Walking Journal / Walking

Walk 13 – Karen Lynch Park

. 2 min read . Written by Russell Smith
Walk 13 – Karen Lynch Park

Um, Karen deserves better

Like Breslin Park (Walk 5), I often drive by Karen Lynch Park on my way downtown to my office. I had never stopped to visit the park. Today dawned cool and bright – a perfect time to tour a small corner of the city I’ve never seen.

The park sits next to the Louisville MSD (sewer district) Beargrass Creek Pumping Plant in Butchertown. Now, perhaps the plant makes a ton of noise at times, but it lay dormant and quiet during my visit. The neighborhood, Butchertown, is named, well, for a reason. The smell of processed pork products often permeate and overwhelms the air. Again, today, I smelled nothing of the sort.

In 2012, Beargrass Creek Trailway Park was renamed Karen Lynch Park, in remembrance of her work on behalf of the Butchertown neighborhood. She deserves better.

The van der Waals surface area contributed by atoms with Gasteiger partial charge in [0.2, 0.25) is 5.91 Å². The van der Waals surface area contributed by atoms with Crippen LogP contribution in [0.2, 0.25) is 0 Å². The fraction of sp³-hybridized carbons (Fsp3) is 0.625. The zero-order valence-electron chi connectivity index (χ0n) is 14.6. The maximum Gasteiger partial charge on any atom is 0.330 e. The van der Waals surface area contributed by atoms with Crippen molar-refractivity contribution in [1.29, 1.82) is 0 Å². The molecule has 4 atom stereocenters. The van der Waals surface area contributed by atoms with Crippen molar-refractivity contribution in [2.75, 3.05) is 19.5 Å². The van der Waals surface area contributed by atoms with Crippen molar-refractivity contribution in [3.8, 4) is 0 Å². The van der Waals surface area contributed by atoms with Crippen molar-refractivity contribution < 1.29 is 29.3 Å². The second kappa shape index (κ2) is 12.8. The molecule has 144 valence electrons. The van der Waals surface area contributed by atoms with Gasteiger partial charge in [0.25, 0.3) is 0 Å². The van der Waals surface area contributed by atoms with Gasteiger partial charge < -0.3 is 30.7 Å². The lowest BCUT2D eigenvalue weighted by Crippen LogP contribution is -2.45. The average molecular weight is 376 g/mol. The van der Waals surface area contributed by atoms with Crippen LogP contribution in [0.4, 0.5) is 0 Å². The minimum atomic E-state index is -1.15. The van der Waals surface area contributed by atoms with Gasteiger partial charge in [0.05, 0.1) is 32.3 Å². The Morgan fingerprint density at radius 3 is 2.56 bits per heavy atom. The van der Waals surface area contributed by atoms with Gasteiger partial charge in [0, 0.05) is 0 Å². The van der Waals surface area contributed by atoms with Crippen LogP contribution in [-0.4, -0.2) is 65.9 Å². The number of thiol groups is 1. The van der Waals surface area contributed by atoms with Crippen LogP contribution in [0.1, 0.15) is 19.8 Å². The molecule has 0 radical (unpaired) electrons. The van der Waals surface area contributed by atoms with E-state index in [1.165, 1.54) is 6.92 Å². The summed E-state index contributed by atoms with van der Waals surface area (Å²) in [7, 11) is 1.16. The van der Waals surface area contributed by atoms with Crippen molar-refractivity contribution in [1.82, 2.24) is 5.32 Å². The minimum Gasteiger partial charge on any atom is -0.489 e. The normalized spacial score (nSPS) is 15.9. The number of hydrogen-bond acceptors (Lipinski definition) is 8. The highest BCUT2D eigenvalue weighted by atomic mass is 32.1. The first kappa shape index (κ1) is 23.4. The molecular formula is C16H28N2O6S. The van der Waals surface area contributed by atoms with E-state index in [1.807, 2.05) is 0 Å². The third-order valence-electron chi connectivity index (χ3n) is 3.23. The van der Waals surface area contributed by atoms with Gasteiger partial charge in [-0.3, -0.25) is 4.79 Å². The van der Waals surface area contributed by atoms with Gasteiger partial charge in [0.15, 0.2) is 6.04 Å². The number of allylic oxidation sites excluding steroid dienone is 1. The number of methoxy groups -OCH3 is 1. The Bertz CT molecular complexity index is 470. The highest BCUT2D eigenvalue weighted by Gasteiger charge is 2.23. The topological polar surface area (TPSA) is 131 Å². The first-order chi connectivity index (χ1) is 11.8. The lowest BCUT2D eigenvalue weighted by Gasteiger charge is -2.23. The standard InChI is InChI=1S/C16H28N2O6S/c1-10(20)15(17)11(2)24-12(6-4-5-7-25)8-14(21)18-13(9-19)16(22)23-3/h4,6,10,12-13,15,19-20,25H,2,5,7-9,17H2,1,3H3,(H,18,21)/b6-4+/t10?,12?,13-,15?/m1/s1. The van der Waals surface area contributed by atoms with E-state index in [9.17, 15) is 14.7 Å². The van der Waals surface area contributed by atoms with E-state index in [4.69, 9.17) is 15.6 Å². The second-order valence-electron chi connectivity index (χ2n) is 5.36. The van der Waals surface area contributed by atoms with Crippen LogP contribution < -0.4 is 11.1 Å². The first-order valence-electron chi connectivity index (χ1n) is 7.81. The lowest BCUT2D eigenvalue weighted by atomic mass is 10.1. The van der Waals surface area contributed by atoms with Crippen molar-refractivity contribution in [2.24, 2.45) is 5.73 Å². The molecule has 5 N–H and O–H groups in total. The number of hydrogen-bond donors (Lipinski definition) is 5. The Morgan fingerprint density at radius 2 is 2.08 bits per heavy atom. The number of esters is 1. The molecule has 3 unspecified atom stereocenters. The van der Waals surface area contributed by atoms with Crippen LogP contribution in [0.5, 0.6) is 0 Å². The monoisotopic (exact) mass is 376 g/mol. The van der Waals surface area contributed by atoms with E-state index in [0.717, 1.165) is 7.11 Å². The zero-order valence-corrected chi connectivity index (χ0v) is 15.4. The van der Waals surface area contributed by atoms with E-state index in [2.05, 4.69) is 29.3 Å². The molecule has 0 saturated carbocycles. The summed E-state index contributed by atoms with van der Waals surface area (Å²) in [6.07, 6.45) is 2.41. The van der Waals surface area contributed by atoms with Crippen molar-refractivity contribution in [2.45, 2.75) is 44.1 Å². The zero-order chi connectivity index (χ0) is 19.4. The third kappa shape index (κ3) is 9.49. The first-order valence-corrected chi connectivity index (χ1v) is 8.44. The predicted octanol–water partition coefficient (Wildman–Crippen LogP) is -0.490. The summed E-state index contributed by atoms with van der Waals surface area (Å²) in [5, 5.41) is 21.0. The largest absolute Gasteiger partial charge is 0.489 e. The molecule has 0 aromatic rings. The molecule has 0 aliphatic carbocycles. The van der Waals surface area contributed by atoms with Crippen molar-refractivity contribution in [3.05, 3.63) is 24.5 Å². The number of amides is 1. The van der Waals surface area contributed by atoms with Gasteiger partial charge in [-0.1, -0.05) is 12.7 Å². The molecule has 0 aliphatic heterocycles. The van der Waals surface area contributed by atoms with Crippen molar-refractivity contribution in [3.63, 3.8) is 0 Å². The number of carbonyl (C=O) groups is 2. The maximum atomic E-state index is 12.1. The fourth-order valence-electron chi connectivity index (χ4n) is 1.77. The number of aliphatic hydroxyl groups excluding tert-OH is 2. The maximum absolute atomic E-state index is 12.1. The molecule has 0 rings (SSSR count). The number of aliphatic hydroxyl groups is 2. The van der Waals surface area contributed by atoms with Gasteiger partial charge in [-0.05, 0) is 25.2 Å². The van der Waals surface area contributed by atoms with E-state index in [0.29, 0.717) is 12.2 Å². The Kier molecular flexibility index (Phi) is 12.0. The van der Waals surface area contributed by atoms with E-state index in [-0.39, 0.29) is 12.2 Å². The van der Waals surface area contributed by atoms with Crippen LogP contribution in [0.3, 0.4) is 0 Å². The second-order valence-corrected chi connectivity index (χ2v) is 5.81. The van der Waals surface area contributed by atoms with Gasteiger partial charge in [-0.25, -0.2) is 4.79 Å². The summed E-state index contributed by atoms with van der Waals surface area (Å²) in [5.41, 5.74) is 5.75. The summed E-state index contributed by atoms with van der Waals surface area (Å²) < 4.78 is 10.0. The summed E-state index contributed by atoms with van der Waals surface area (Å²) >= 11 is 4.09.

The Louisville Metro website doesn’t list this as a park under its purview and I couldn't find information about its upkeep by the Butchertown Neighborhood Association. I saw other signs of the negligence of man. Literally – signs from the late 1990s in extreme disrepair. Trash. A water dispensing station rusted out.

There was negligence...and there was...silliness. Most puzzling, as in Gnadinger Park (Walk 3), a surprising quantity of asphalt covered a non-trivial portion of the park. Here, an asphalt ring encircled two trees – in case visitors want to take a very short walk around and around and around, I guess? Really, to what end was this asphalt added? It requires additional upkeep by the city, which, judging by its general state of disrepair, has not been forthcoming in some time. Various concrete squares were also arrayed haphazardly, seemingly for sitting. But again, I wondered, why?

I had planned to walk around for a while, then sit to do some writing. But my time here disappointed me – again, too many signs of man’s foolhardy negligence. I pondered what Karen Lynch would think of the state of the park named for her. Would she feel pride? Should we?

I quickly tired of this sad example of humanity’s thoughtless plodding on the natural world. I needed to heed the call of nature.